SCIENCE APPLICATIONS INTERNATIONAL CORP COLLEGE STATION TX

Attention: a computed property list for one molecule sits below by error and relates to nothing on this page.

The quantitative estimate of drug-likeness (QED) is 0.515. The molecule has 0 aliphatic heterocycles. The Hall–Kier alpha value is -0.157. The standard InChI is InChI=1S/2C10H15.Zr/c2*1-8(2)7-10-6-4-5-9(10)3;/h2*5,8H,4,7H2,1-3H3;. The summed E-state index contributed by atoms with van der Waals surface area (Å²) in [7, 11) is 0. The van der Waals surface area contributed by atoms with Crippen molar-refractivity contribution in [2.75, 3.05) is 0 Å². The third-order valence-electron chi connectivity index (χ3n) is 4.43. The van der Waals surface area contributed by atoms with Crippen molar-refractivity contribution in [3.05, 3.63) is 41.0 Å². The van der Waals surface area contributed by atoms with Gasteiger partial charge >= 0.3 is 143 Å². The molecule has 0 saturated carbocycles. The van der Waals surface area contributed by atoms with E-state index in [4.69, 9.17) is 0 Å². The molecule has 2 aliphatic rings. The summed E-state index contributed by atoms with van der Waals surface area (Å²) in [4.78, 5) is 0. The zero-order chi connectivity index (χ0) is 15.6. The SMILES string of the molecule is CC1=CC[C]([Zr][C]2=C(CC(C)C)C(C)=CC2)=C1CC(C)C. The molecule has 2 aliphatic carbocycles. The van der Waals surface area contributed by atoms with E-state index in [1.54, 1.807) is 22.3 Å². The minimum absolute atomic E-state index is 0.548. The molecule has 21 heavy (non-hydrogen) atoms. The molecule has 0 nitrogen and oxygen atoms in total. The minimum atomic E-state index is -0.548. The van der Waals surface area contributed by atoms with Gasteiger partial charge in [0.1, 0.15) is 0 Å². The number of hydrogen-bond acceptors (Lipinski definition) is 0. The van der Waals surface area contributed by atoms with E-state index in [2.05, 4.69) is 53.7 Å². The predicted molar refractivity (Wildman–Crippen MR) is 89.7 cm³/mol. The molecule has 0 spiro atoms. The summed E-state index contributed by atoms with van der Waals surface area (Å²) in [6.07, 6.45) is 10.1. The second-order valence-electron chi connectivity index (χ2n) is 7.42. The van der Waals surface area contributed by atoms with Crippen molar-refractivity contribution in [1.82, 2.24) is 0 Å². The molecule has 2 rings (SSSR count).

Ice kinematics are described in terms of the 5 basic modes of motion divergence D, vorticity zeta, deformation rate T, and ice translation U. Seasonal time histories of these ice kinematic parameters IKP were calculated using position data from drifting buoys in the arctic during May, Aug, and Nov 1979. Results were used to determine seasonal space and time scales of D, zeta, T, and translation speed variations in the arctic. An e-folding scale is used as a measure of temporal coherency. Spatial variability is defined in terms of the degree of similarity between the magnitudes of a parameter at various locations. Results of seasonal space and time scale analyses indicate that divergence was the most temporally and spatially variable of the IKP for all seasons. Translation speed was the most consistent in space and time. Significant variations in divergence occurred in some areas on the order of 110 km and within approx. 2 hours. In contrast, significant variations in the translation speed occurred in some areas on the order of 705 km and over a period as great as 80 hours. This information is appropriate for setup of numerical simulations of ice motion. The Navys Polar Ice Prediction System PIPS is the only operational system which can furnish predictive ice kinematic information throughout the arctic. To provide useful operational information, PIPS must be run at the appropriate space and time scales.